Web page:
American consumers edged up their spending in September at the slowest pace since January, suggesting slowing job creation and economic turmoil overseas may be introducing some caution into purchasing habits.
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Personal spending, which measures how much Americans paid for everything from sofas to taxi rides, rose 0.1% in September from a month earlier, the Commerce Department said Friday. Consumption climbed 0.4% in August and 0.3% in July.
Personal income, reflecting Americans' pretax earnings from salaries and investments, climbed 0.1% in September. That was the smallest increase since March 2015.
Economists surveyed by The Wall Street Journal had forecast 0.2% growth in spending and a 0.2% rise in incomes.
Consumer spending accounts for more than two-thirds of U.S. economic output. Consumption had fallen in December and January during a harsh winter, but picked up over the spring and summer. September's monthly increase in spending was the smallest so far this year.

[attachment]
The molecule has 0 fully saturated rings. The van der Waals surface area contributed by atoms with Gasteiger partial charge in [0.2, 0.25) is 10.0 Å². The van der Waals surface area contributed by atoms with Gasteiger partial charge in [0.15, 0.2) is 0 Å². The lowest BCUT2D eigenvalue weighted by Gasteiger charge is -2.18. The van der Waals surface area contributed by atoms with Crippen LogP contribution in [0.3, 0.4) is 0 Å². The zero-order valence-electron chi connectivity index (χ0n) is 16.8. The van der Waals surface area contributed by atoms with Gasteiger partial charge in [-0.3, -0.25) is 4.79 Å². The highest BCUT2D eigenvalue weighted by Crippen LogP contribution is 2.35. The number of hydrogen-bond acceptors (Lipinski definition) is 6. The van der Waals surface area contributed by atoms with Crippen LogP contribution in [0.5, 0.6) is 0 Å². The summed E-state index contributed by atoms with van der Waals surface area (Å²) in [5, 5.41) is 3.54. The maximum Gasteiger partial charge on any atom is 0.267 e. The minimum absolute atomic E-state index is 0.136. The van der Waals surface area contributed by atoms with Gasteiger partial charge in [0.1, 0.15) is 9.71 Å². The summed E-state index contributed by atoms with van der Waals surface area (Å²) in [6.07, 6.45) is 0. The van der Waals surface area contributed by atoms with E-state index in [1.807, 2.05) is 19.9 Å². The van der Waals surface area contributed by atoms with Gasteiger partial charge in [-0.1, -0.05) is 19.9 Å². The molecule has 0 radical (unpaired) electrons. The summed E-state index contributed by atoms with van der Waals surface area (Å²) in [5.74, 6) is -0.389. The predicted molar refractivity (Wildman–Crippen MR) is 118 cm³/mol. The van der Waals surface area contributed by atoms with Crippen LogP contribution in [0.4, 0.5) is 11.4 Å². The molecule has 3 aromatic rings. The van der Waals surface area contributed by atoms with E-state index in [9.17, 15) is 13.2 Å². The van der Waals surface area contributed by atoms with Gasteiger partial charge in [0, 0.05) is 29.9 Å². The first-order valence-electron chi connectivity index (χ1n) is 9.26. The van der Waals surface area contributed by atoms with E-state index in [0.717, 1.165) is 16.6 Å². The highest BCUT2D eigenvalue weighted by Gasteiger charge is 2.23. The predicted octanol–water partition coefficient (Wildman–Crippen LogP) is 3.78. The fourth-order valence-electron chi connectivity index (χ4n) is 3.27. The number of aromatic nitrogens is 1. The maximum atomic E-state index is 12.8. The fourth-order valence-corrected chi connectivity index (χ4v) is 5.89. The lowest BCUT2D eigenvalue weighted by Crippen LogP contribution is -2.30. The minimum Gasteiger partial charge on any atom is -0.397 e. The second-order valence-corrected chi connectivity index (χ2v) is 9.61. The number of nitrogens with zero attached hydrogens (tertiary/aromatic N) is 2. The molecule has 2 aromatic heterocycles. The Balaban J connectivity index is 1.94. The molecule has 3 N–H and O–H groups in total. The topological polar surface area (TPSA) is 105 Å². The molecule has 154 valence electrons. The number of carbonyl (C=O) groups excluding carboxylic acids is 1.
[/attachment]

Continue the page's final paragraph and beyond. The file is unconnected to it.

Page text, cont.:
The price index for personal consumption expenditures, the Federal Reserve's favored inflation measure, fell 0.1% from August, the largest drop since January, when it fell 0.5%. Prices were up just 0.2% from September 2014.
That figure missed the central bank's 2% annual inflation target for the 41st month in a row.
Core prices, which strip out food and energy costs, rose 0.1% from August and are up 1.3% from a year earlier.
Consumers increased their spending on durable goods, items like refrigerators and lawnmowers designed to last at least three years, by 0.8%. Spending on services rose by 0.4%.
Americans tucked away slightly more savings in September. The personal saving rate, which measures the share of a person's disposable income that is saved, rose to 4.8%, compared with 4.7% in August.